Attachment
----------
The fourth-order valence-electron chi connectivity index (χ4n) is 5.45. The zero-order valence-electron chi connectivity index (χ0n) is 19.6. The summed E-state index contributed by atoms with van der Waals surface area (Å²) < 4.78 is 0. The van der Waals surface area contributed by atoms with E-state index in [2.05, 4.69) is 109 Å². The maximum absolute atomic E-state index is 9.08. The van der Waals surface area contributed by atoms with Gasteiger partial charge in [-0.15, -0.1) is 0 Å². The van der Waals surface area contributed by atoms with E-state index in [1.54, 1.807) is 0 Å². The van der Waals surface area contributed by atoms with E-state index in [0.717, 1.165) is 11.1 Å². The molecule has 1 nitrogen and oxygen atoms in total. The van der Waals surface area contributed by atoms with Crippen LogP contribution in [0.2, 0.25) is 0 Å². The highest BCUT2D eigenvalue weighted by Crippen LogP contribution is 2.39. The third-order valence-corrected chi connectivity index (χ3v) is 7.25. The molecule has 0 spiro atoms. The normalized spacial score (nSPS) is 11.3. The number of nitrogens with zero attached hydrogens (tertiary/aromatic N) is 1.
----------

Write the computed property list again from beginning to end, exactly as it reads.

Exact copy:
The fourth-order valence-electron chi connectivity index (χ4n) is 5.45. The zero-order valence-electron chi connectivity index (χ0n) is 19.6. The summed E-state index contributed by atoms with van der Waals surface area (Å²) < 4.78 is 0. The van der Waals surface area contributed by atoms with E-state index in [2.05, 4.69) is 109 Å². The maximum absolute atomic E-state index is 9.08. The van der Waals surface area contributed by atoms with Gasteiger partial charge in [-0.15, -0.1) is 0 Å². The van der Waals surface area contributed by atoms with E-state index in [1.54, 1.807) is 0 Å². The van der Waals surface area contributed by atoms with E-state index in [0.717, 1.165) is 11.1 Å². The molecule has 1 nitrogen and oxygen atoms in total. The van der Waals surface area contributed by atoms with Crippen LogP contribution in [0.2, 0.25) is 0 Å². The highest BCUT2D eigenvalue weighted by Crippen LogP contribution is 2.39. The third-order valence-corrected chi connectivity index (χ3v) is 7.25. The molecule has 0 spiro atoms. The normalized spacial score (nSPS) is 11.3. The number of nitrogens with zero attached hydrogens (tertiary/aromatic N) is 1.